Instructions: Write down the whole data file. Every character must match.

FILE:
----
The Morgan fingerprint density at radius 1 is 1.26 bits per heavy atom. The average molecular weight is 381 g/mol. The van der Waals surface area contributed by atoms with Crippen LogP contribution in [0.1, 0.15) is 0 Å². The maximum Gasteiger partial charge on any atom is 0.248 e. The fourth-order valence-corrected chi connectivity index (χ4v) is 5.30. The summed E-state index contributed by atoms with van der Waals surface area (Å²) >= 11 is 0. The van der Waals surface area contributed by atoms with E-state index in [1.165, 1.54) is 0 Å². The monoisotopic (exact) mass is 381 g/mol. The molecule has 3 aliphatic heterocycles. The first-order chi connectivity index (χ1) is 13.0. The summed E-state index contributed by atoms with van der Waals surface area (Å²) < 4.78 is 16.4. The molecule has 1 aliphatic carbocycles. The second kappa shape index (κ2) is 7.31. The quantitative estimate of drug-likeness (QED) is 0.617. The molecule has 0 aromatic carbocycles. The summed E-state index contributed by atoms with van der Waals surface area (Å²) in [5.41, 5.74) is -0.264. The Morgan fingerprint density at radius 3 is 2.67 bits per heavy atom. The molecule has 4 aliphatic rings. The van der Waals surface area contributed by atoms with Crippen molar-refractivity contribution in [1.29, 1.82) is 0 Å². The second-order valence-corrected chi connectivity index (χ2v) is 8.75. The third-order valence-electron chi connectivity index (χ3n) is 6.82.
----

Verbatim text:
The Morgan fingerprint density at radius 1 is 1.26 bits per heavy atom. The average molecular weight is 381 g/mol. The van der Waals surface area contributed by atoms with Crippen LogP contribution in [0.1, 0.15) is 0 Å². The maximum Gasteiger partial charge on any atom is 0.248 e. The fourth-order valence-corrected chi connectivity index (χ4v) is 5.30. The summed E-state index contributed by atoms with van der Waals surface area (Å²) >= 11 is 0. The van der Waals surface area contributed by atoms with E-state index in [1.165, 1.54) is 0 Å². The monoisotopic (exact) mass is 381 g/mol. The molecule has 3 aliphatic heterocycles. The first-order chi connectivity index (χ1) is 13.0. The summed E-state index contributed by atoms with van der Waals surface area (Å²) < 4.78 is 16.4. The molecule has 1 aliphatic carbocycles. The second kappa shape index (κ2) is 7.31. The quantitative estimate of drug-likeness (QED) is 0.617. The molecule has 0 aromatic carbocycles. The summed E-state index contributed by atoms with van der Waals surface area (Å²) in [5.41, 5.74) is -0.264. The Morgan fingerprint density at radius 3 is 2.67 bits per heavy atom. The molecule has 4 aliphatic rings. The van der Waals surface area contributed by atoms with Crippen molar-refractivity contribution in [1.29, 1.82) is 0 Å². The second-order valence-corrected chi connectivity index (χ2v) is 8.75. The third-order valence-electron chi connectivity index (χ3n) is 6.82.